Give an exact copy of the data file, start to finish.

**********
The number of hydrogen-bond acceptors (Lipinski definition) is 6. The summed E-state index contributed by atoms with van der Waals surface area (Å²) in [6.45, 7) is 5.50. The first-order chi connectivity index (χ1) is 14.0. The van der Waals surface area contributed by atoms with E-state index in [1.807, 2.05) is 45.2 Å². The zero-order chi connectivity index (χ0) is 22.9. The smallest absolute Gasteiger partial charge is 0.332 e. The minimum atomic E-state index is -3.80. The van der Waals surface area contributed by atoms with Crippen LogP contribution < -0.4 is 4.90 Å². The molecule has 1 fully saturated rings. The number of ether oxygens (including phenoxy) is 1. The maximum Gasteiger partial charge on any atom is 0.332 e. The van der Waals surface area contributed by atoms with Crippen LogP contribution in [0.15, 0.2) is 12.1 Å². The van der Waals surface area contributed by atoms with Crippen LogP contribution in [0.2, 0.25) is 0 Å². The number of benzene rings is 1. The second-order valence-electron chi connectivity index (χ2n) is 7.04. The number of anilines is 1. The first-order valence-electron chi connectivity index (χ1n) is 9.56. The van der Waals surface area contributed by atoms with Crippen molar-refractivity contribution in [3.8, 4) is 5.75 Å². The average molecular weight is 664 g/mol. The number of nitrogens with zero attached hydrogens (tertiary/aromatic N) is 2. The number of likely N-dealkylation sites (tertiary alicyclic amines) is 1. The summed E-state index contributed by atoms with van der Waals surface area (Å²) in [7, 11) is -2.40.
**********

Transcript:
The number of hydrogen-bond acceptors (Lipinski definition) is 6. The summed E-state index contributed by atoms with van der Waals surface area (Å²) in [6.45, 7) is 5.50. The first-order chi connectivity index (χ1) is 14.0. The van der Waals surface area contributed by atoms with E-state index in [1.807, 2.05) is 45.2 Å². The zero-order chi connectivity index (χ0) is 22.9. The smallest absolute Gasteiger partial charge is 0.332 e. The minimum atomic E-state index is -3.80. The van der Waals surface area contributed by atoms with Crippen LogP contribution < -0.4 is 4.90 Å². The molecule has 1 fully saturated rings. The number of ether oxygens (including phenoxy) is 1. The maximum Gasteiger partial charge on any atom is 0.332 e. The van der Waals surface area contributed by atoms with Crippen LogP contribution in [0.15, 0.2) is 12.1 Å². The van der Waals surface area contributed by atoms with Crippen LogP contribution in [0.2, 0.25) is 0 Å². The number of benzene rings is 1. The second-order valence-electron chi connectivity index (χ2n) is 7.04. The number of anilines is 1. The first-order valence-electron chi connectivity index (χ1n) is 9.56. The van der Waals surface area contributed by atoms with Crippen molar-refractivity contribution in [3.8, 4) is 5.75 Å². The average molecular weight is 664 g/mol. The number of nitrogens with zero attached hydrogens (tertiary/aromatic N) is 2. The number of likely N-dealkylation sites (tertiary alicyclic amines) is 1. The summed E-state index contributed by atoms with van der Waals surface area (Å²) in [7, 11) is -2.40.